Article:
Kick-start your innovation engine

How to work with Agile teams in a product development
This article was originally co-authored by

17 August 2020

On average, companies have a success rate of no more than 30% when developing new products. The number has been steady over the years and across industries.

What is wrong with your current development efforts?

What to do when technology and product lifecycles are cut in half, complexity continues to grow, and competitors release products up to 80% faster? These are the questions many established providers of hardware and software solutions currently face.

Companies grapple with this new reality because of internal hurdles: hardware components have to be linked to software, a vast number of individuals contribute to one development project, scaling is hard to achieve, and the project manager struggles to direct, track and report towards functional leadership. The amount of bureaucracy puts off young talents who choose jobs in more modern workplaces.

At the same time, the client is not waiting. His product lifecycle has shortened as well, and in most industries, he can choose from a global range of suppliers. To manage changing priorities, bring products to market quickly and achieve high employee engagement, you need to start working in an Agile way.

Don't develop products - develop business 

Often, the responsibility to develop new products is split up by a stage-gate process. Someone is responsible for market strategy, another one for customer need and early concept, a third one for detailed design, a fourth one for supply chain and a fifth one for persuading customers to buy it.

We believe that the key to developing business more successfully is to place end-to-end ownership with cross-functional teams led by an entrepreneurial product owner. These teams work incrementally and iteratively to reduce uncertainty, deliver value and create market traction rather than hitting internal milestones on a long roadmap.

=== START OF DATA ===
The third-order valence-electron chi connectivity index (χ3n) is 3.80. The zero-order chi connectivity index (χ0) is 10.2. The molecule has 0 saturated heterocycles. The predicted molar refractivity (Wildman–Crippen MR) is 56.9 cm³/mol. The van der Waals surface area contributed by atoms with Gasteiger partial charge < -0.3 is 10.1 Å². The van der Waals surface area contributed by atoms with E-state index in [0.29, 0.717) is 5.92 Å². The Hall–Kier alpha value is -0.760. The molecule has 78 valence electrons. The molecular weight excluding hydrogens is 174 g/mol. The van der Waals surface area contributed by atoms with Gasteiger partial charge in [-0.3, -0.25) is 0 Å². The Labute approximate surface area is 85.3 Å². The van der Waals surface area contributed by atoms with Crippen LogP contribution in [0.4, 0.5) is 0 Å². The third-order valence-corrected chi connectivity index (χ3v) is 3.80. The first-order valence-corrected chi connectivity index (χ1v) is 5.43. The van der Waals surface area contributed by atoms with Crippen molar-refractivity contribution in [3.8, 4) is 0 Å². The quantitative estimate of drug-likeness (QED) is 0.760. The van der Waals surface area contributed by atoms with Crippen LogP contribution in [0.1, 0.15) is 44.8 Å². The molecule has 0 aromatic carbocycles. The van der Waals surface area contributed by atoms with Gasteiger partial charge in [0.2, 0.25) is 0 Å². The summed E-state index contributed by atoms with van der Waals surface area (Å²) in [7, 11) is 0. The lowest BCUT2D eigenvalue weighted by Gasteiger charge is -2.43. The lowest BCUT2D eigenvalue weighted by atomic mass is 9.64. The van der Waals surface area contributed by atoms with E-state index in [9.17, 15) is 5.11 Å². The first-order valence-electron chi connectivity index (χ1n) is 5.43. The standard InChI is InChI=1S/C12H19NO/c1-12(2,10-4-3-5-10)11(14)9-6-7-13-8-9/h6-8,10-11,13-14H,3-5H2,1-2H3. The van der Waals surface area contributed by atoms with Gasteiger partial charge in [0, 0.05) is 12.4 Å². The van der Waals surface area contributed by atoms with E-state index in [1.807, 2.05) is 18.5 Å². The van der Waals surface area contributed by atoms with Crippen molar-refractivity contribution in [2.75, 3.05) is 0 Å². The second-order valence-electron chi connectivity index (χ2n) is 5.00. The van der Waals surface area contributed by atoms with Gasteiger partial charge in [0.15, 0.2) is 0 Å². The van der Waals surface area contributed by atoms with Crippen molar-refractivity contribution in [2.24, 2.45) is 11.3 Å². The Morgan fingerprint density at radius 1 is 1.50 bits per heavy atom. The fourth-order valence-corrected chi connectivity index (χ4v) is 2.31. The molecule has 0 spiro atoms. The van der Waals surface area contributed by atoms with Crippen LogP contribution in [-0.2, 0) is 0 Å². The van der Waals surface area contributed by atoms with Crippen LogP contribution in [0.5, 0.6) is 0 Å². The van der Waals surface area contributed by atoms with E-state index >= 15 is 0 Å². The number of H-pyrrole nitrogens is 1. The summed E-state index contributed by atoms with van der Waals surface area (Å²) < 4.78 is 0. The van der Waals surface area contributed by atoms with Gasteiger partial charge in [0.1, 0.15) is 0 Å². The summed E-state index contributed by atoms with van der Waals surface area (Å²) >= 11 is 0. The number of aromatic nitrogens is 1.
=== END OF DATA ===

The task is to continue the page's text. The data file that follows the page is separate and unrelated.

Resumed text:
Our old development process was too slow, risky and inefficient. we struggled to create growth in our core business.

Benchmarking the benefits

  • 30-60% reduction in time to market
  • Improved ability to manage changing priorities
  • Higher team moral and individual motivation
  • Up to 15% cost reduction

Cross-functional teams must comprise all the capabilities and skills (e.g. product management, engineering, marketing, sales etc.) to deliver their product to the market end to end. Agile teams should be able to work autonomously. They self-organise to maximise business success. Team responsibility replaces individual contribution. As opposed to project teams, the Agile team is the “primary home” for all team members. Ideally, there is one product owner for one product. To develop business, this product owner collaborates with one or more teams, consisting of 5 to 9 team members each.

Now we have cross-functional teams, which assume full ownership for growing our business through innovation.

In most cases, this setup stands in stark conflict with the existing management system based on functional structure and predicts and controls governance.

To succeed, engage in disruptive intervention on a small scale

1. Identify development value streams and create cross-functional teams with “zero-based staffing”

To keep implementation risk low and at the same time allow disruptive intervention, start by choosing only one or a few business solutions as Agile pilots. Usually, this is done based on already planned development projects. These pilots are then staffed to comprise the minimum skills required to deliver value independently (“zero-based staffing”). The team must be guided by a product owner who assumes ownership of the aspired business impact.

2. Liberate the pilot teams from existing corporate governance and support pilot teams as well as management